Table of Contents
Journal of Biophysics
Volume 2013, Article ID 697529, 7 pages
Research Article

The Principle of Stationary Action in Biophysics: Stability in Protein Folding

1Department of Physics and Astronomy, University of Hawaii at Manoa, Honolulu, HI 96822, USA
2Department of Mathematics, University of Hawaii at Manoa, Honolulu, HI 96822, USA

Received 22 May 2013; Revised 18 October 2013; Accepted 1 November 2013

Academic Editor: Kuo-Chen Chou

Copyright © 2013 Walter Simmons and Joel L. Weiner. This is an open access article distributed under the Creative Commons Attribution License, which permits unrestricted use, distribution, and reproduction in any medium, provided the original work is properly cited.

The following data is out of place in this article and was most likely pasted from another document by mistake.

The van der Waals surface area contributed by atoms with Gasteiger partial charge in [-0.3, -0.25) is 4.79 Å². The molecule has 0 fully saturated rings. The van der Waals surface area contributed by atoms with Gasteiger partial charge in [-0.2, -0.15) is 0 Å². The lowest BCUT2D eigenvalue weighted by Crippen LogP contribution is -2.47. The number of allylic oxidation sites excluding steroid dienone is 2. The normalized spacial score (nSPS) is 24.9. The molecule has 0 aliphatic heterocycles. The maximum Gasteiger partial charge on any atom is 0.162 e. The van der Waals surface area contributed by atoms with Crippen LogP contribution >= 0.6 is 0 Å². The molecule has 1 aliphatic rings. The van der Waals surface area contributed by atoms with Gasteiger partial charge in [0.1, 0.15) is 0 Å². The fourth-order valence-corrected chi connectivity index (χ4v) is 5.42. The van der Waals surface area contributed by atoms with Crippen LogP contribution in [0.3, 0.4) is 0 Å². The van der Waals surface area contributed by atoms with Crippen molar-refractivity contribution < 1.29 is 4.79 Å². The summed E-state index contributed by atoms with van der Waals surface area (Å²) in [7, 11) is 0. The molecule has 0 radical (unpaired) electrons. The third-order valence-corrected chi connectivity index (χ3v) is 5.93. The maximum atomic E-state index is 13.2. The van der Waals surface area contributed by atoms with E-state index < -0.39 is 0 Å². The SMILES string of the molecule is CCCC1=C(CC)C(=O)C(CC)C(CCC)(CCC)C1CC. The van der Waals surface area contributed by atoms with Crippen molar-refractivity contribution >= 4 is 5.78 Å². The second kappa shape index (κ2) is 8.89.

We conceptualize protein folding as motion in a large dimensional dihedral angle space. We use Lagrangian mechanics and introduce an unspecified Lagrangian to study the motion. The fact that we have reliable folding leads us to conjecture the totality of paths forms caustics that can be recognized by the vanishing of the second variation of the action. There are two types of folding processes: stable against modest perturbations and unstable. We also conjecture that natural selection has picked out stable folds. More importantly, the presence of caustics leads naturally to the application of ideas from catastrophe theory and allows us to consider the question of stability for the folding process from that perspective. Powerful stability theorems from mathematics are then applicable to impose more order on the totality of motions. This leads to an immediate explanation for both the insensitivity of folding to solution perturbations and the fact that folding occurs using very little free energy. The theory of folding, based on the above conjectures, can also be used to explain the behavior of energy landscapes, the speed of folding similar to transition state theory, and the fact that random proteins do not fold.